Rob Halford: God Of Metal

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Rob Halford resigned from Judas Priest to form Fight in July 1992.

The ensuing album, War Of Words, was well named. Halford’s ex-bandmates taunted him for a “disastrous tour and album” when the debut comparatively flopped; the singer dismissed Priest as “tyrannical”. Fight made one further album, 1995’s A Small Deadly Space, before Halford collaborated with Trent Reznor of Nine Inch Nails on the industrial project Two, re-embracing his metallic roots in the group Halford, then finally reuniting with Priest in mid-2003.

Halford recently reissued War Of Words when the album’s rights were returned to him, and having formed his own label, Metal God Entertainment, has further retrospective releases on the way.

Fight were a band then on metal’s cutting edge, and a bunch of far younger guys than Judas Priest.

It really wasn’t my intention to quit Priest. But I found that I was in a restrictive record label contract. The only way to proceed with Fight was to activate a leaving member clause. Then the shit hit the fan.

The Priest guys seemed to think that with your piercings and tattoos you were going through some kind of midlife crisis.

Maybe that was the case, I don’t know. It’s an issue that I can handle now as I’ve gone past it, though it wasn’t the whole deal when it came to Fight. I’ve always been inspired by the way that heavy metal continues to progress, but I’ve certainly never seen it as an elixir of youth.

You had previously worked with Dimebag Darrell on Light Comes Out Of Black, a track for the soundtrack to Buffy The_ Vampire Slayer_.

That really boosted my confidence. Until that point, I’d never written a song on my own so it was a pretty big deal.

War Of Words stands up surprisingly well. So why did Fight give up the fight after just two albums?

I blame most if what happened on grunge – that bastard Kurt Cobain [laughs]! I loved Nirvana, but the Seattle scene just went and changed everything for the record industry.

Touring the debut, Fight’s one and only London gig was downsized from the Astoria to the Mean Fiddler.

Although we did great business in other markets around the world, nobody in Britain was interested. I’d refused to call the band Rob Halford’s Fight because I just wanted to disappear into the music. As I later discovered with the Two record, the public develops a very specific perception of you. It was like Sylvester Stallone or Arnold Schwarzenegger; if it ain’t Rocky or The Terminator, forget it. But I still think it’s your duty to try to break out of those boxes.

Fight briefly regrouped for the Hollywood premiere of the War Of Words DVD. Was the idea of doing another album discussed?

Oh yeah. Jay Jay [bassist] was gung-ho for getting out there and doing it all over again. And it would’ve been very easy to say, ‘Okay, let’s go for it’, but it’s just not practical. Unfortunately, I doubt that it will happen.

There will also be a film of the band Halford’s performance at Rock In Rio.

Yeah, the one we did with Iron Maiden [in 2001]. That’ll be out at the end of the year [2008].

Before returning to Judas Priest, you must have regretted leaving the band for Fight.

Most definitely. Right before the second Fight album everything hit me like a ton of bricks. I thought, ‘Oh shit, I’ve totally fucked it up now, they’ll never have me back’. Thankfully, the guys were willing to accept my apology when I made the first move.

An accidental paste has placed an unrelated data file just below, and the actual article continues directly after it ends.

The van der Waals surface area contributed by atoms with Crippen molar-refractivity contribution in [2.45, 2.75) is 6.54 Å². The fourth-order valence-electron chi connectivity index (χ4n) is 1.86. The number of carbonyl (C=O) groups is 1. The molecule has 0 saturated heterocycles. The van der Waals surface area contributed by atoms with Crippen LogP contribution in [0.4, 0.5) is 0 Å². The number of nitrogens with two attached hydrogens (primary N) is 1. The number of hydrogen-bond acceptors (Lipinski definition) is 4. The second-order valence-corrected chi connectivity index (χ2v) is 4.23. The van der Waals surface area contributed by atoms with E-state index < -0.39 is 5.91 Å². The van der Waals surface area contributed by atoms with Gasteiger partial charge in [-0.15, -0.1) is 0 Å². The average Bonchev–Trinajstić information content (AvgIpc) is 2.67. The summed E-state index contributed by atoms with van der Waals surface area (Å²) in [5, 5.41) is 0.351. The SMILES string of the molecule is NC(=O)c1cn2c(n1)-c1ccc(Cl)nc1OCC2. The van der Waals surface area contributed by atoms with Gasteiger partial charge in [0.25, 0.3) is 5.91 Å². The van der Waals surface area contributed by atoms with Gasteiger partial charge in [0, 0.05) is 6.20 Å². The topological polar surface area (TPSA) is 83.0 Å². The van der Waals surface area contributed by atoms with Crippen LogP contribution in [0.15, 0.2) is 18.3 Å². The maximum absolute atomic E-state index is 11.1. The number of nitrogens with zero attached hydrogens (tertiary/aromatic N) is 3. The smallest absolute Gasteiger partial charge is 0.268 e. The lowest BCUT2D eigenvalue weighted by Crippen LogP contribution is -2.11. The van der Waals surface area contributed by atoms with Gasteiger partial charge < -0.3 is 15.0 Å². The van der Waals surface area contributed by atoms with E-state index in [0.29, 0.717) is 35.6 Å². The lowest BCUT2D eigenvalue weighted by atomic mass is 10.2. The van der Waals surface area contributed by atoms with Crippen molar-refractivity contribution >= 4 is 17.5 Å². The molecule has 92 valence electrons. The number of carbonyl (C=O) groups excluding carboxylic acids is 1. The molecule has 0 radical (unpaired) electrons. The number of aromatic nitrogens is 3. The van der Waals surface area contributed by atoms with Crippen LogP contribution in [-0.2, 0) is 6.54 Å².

Two years in the making, Judas Priest’s next album, Nostradamus, is currently being mixed due for imminent release. What should we expect?

It’s a very metal record with an unusual character. That said, I’d like to reassure people that there is definitely no 60-piece orchestra on it. Story-wise, it’s about this incredible man, all his prophecies and the grief he went through. That ties nicely into the world of metal, because there’s so much angst in the music. It’s always been about telling people to fuck off.

And it will be a double album?

It’s shaping up to be. Why limit yourselves if you’ve got a lot of great material?

Twenty-eight years after Judas Priest played the first Castle Donington, the band has recently announced a return to the Download stage on the same site in 2008.

A bunch of summer metal festivals are being lined up for the band. For Priest to do something as prestigious as Donington – Download, whatever it’s called these days – that’s the icing on the cake.

At 56 years old, how do you think your voice is holding up?

I watch the Fight DVD and I’d give myself a hernia [singing like that now]. The physical rigours get worse. It’s still in good nick, but as I get older I know my limitations. There are some things that I know I can’t sing anymore. I’d love to be able to do Run Of The Mill [from 1974’s Rocka Rolla] but I’d have to do it in a different style. Ken [KK Downing, guitarist] and I were talking about setlists for the next tour just the other day. He wanted to bring back all these classic songs, but until I try them out I really don’t know whether I’ll still be able to sing them.

Would you like to make a black metal record someday?

Yeah, I love that music. Ihsahn [guitarist/vocalist of Norwegian church-burners Emperor] is a good friend and I’ve also talked about it to the Dimmu Borgir guys. Having a go at things is what life’s about. What’s the point of staying in your safe little comfort zone?

Is working with Iron Maiden’s Bruce Dickinson (seen below with Halford) and Geoff Tate of Queensrÿche as the Three Tremors ever likely to be revived?

I hope so because it’s still a great idea. Besides writing original material we’d planned all sorts of crazy stuff; Bruce singing a Priest song, I’d sing one by Queensrÿche and Geoff would sing a Maiden classic. Put it this way, I’ve trademarked the name because I wasn’t gonna let [Iron Maiden manager Rod] Smallwood get his paws on it!

This was first published in Classic Rock issue 117.